WATTS: Well, Sandy, I hadn't actually cast our last vote. We're probably going to have two more before the night -- two or three more before the night is over.
But it is the last night, right. And this has been a tough week emotionally because over the last eight years I've built some wonderful relationships with Republicans and Democrats. This atmosphere has been somewhat like a locker room for me where you build relationships based on real friendships. And of course, you know, I obviously agree with many Democrats, but I've made some good friends there. I've disagreed with some Republicans. But I've created some lasting friendships.
So you know, this is a very impersonal arena. You don't get to know a whole lot about people. You kind of keep things close to the cuff. But I've made some real friendships that will last for a lifetime in spite of the political differences that we might have. So this has been a tough week, Sandy. I've learned after three different meetings of saying goodbye, to not say goodbye, but to say so long. And I suspect I'll get a chance from time to time to come back and see those friends that I've created over last eight years.
BEGALA: Let me quote another passage from your book because you draw a terrific parallel between football and, as we say in Texas or maybe Oklahoma, life its own self.
On page 206, let me read this to you, "Affirmative action," you write, "is a little like the professional football draft. The NFL awards its No. 1 draft choices to the lowest-ranked team in the league. It doesn't do this out of compassion or guilt. It's done for mutual survival. They understand that a league can only be as strong as its weakest team."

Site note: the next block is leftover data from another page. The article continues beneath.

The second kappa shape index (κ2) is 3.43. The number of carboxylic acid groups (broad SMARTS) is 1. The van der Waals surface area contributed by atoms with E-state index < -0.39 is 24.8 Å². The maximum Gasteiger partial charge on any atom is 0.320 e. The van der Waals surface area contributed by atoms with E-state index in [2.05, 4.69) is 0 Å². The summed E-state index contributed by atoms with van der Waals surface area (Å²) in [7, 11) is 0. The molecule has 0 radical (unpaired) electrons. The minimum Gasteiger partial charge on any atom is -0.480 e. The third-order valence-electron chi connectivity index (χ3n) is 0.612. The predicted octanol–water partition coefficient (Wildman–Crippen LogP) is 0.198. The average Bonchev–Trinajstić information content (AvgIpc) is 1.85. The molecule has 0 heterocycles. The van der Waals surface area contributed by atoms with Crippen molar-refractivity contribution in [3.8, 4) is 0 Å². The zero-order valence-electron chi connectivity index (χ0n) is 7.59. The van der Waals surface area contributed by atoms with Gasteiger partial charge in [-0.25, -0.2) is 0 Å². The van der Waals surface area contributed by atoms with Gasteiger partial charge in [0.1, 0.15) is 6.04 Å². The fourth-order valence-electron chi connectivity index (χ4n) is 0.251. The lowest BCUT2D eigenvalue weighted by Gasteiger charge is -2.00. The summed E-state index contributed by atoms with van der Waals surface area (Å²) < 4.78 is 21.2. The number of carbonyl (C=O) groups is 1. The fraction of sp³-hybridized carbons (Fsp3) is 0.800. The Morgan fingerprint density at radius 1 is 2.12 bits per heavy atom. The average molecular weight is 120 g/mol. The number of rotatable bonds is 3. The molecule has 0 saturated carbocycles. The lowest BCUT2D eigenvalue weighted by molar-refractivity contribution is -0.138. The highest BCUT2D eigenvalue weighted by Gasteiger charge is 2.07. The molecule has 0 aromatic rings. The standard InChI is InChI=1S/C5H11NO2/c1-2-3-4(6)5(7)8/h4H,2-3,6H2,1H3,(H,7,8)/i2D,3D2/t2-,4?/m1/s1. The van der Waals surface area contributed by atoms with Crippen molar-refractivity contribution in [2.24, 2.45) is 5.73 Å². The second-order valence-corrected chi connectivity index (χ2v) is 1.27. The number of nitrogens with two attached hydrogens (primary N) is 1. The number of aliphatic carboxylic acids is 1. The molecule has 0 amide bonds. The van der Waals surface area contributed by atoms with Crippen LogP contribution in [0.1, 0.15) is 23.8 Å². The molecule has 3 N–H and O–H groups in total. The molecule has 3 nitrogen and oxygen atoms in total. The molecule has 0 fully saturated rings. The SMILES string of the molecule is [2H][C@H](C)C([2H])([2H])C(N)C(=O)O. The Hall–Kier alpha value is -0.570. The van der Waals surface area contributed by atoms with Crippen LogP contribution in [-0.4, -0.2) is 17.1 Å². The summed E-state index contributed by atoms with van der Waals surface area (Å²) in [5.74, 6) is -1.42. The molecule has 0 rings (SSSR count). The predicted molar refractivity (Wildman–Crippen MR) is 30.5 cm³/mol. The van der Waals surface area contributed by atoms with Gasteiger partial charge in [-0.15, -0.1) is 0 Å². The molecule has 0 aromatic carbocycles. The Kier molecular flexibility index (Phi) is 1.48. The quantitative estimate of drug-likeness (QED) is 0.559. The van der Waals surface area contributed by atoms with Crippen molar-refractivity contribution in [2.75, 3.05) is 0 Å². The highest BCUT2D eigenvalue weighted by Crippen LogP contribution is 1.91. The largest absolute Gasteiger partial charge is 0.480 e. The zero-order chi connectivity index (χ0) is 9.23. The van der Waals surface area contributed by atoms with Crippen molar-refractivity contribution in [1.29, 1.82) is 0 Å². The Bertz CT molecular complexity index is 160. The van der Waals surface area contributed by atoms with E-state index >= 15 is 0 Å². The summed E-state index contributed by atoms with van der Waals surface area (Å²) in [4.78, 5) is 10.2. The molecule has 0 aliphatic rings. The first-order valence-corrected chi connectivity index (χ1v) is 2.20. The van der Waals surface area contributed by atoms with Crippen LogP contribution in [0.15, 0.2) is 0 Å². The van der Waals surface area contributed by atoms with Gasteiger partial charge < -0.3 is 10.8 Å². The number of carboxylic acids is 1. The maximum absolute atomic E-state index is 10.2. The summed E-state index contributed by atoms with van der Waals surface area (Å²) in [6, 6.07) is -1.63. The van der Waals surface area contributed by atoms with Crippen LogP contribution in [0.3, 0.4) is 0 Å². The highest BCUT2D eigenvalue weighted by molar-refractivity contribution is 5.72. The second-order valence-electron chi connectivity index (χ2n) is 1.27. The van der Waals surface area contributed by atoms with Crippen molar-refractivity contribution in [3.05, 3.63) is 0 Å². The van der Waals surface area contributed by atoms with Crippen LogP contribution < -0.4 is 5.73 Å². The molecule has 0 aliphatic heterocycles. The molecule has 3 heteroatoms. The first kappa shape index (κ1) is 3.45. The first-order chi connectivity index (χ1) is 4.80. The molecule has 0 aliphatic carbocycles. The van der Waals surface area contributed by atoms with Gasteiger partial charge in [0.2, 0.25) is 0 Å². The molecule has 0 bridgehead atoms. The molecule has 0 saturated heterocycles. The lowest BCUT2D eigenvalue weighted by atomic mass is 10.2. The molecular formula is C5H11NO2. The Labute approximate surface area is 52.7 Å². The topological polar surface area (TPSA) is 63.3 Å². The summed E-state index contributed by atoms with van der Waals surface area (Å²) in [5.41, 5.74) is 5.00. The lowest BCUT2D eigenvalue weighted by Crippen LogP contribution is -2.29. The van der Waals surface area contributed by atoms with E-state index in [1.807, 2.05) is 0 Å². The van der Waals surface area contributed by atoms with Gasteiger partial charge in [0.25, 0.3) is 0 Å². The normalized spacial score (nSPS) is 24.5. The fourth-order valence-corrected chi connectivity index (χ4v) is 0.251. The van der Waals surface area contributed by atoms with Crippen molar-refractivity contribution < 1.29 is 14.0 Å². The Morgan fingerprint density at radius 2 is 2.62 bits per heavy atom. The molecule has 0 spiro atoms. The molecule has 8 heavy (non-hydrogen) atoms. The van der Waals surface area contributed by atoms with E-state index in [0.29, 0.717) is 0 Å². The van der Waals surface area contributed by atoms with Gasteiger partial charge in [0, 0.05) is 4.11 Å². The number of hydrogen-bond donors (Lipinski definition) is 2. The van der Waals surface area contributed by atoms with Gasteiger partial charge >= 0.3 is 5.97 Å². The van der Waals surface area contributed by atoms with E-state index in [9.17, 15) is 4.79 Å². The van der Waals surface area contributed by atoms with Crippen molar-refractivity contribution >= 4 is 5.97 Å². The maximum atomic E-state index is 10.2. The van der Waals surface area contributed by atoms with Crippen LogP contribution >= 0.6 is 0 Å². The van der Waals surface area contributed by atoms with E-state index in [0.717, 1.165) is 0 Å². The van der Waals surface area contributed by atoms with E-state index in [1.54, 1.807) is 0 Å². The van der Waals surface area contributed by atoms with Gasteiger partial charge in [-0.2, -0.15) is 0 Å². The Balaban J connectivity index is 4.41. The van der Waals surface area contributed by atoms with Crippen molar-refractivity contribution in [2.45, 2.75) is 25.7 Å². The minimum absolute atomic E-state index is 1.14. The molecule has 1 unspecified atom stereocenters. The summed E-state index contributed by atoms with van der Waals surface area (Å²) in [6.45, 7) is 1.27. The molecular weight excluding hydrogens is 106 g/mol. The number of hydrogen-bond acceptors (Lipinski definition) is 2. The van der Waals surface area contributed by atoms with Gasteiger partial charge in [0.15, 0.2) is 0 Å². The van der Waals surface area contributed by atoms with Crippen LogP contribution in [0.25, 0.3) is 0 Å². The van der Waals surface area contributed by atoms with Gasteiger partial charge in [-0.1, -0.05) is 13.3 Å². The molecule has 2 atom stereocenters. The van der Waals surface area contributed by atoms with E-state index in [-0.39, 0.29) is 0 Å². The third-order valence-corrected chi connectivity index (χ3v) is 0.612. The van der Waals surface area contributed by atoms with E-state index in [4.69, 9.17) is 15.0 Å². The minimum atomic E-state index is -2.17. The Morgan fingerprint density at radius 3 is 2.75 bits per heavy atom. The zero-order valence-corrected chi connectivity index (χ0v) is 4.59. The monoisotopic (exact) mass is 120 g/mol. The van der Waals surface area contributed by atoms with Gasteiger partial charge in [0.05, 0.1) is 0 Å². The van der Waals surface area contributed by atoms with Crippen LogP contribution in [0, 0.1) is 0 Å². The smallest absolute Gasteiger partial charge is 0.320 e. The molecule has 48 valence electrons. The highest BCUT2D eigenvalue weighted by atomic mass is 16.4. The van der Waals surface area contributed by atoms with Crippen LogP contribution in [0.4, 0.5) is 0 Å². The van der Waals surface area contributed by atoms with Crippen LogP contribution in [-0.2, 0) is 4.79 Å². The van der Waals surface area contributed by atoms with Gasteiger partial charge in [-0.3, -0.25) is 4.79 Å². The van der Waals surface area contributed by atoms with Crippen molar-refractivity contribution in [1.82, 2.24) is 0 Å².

Now that's a courageous disagreement with many Republicans who think affirmative action is wrong.
WATTS: Well, Paul, I think there is a role for a system or some type of design to say to least, to say to those trying to get into the system, to get contracts, to grow a business, to get scholarships, we are going to assist you.
I'm not one that believes that affirmative action should be based on one's skin color or one's gender, I think it should be done based on one's need, because I think if you are from a poor white community, I think that poor white kid needs a scholarship just as badly as a poor black kid.
So why would one say we're going to colorize education? I think that anybody that stays in school, gets good grades, pays the price, I think we are wealthy enough in the public and the private sector in America to make sure that every child in America that wants to continue their education, they should be able to do that.
And so my affirmative action is based on need, not on skin color. And in the NFL, they do a great job of it. Paul Tagliabue understands if we can make the Cincinnati Bengals a much better team, we're going to sell more advertising; we're going to get more people in the stands. It is going to be good for the entire league.
Paul Tagliabue says, "We want to make the Cincinnati Bengals a resource as opposed to a drain on resources." I think that's the same theory that I apply in everyday life in trying to help the underserved community, all that I've done there. That's the purpose, to say let's make people a resource as opposed to being a drain on resources.